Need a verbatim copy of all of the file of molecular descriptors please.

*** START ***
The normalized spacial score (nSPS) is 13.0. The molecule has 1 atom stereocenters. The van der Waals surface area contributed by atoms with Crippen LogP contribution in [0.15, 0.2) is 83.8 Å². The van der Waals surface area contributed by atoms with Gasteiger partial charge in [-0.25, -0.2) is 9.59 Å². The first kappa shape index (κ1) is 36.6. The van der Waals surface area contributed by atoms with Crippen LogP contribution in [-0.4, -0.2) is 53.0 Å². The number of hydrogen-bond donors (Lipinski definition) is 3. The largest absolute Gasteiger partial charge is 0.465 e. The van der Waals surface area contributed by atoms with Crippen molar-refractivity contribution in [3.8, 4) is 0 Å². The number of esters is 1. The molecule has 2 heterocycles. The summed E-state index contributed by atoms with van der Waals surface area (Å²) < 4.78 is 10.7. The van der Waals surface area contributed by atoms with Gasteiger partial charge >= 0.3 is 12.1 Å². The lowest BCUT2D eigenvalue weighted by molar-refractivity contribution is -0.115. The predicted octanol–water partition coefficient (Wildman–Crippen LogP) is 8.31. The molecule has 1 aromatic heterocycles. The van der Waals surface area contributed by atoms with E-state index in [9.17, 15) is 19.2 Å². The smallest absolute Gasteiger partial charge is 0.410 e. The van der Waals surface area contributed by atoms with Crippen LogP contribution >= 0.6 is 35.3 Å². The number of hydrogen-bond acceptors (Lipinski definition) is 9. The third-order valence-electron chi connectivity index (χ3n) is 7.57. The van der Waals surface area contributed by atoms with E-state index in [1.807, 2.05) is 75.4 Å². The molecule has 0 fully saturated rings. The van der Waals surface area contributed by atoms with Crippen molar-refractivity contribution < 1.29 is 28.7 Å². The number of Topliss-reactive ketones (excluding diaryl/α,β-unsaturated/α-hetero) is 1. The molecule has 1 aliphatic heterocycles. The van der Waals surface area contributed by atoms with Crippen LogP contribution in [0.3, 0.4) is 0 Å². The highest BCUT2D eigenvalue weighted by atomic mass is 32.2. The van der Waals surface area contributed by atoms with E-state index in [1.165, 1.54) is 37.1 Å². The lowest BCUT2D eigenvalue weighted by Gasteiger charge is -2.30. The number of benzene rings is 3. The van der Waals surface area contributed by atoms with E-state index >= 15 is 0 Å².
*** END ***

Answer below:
The normalized spacial score (nSPS) is 13.0. The molecule has 1 atom stereocenters. The van der Waals surface area contributed by atoms with Crippen LogP contribution in [0.15, 0.2) is 83.8 Å². The van der Waals surface area contributed by atoms with Gasteiger partial charge in [-0.25, -0.2) is 9.59 Å². The first kappa shape index (κ1) is 36.6. The van der Waals surface area contributed by atoms with Crippen LogP contribution in [-0.4, -0.2) is 53.0 Å². The number of hydrogen-bond donors (Lipinski definition) is 3. The largest absolute Gasteiger partial charge is 0.465 e. The van der Waals surface area contributed by atoms with Crippen molar-refractivity contribution in [3.8, 4) is 0 Å². The number of esters is 1. The molecule has 2 heterocycles. The summed E-state index contributed by atoms with van der Waals surface area (Å²) < 4.78 is 10.7. The van der Waals surface area contributed by atoms with Gasteiger partial charge >= 0.3 is 12.1 Å². The lowest BCUT2D eigenvalue weighted by molar-refractivity contribution is -0.115. The predicted octanol–water partition coefficient (Wildman–Crippen LogP) is 8.31. The molecule has 1 aromatic heterocycles. The van der Waals surface area contributed by atoms with E-state index in [9.17, 15) is 19.2 Å². The smallest absolute Gasteiger partial charge is 0.410 e. The van der Waals surface area contributed by atoms with Crippen LogP contribution >= 0.6 is 35.3 Å². The number of hydrogen-bond acceptors (Lipinski definition) is 9. The third-order valence-electron chi connectivity index (χ3n) is 7.57. The van der Waals surface area contributed by atoms with E-state index in [1.807, 2.05) is 75.4 Å². The molecule has 0 fully saturated rings. The van der Waals surface area contributed by atoms with Crippen molar-refractivity contribution < 1.29 is 28.7 Å². The number of Topliss-reactive ketones (excluding diaryl/α,β-unsaturated/α-hetero) is 1. The molecule has 1 aliphatic heterocycles. The van der Waals surface area contributed by atoms with Crippen LogP contribution in [0.3, 0.4) is 0 Å². The highest BCUT2D eigenvalue weighted by atomic mass is 32.2. The van der Waals surface area contributed by atoms with E-state index in [1.165, 1.54) is 37.1 Å². The lowest BCUT2D eigenvalue weighted by Gasteiger charge is -2.30. The number of benzene rings is 3. The van der Waals surface area contributed by atoms with E-state index >= 15 is 0 Å².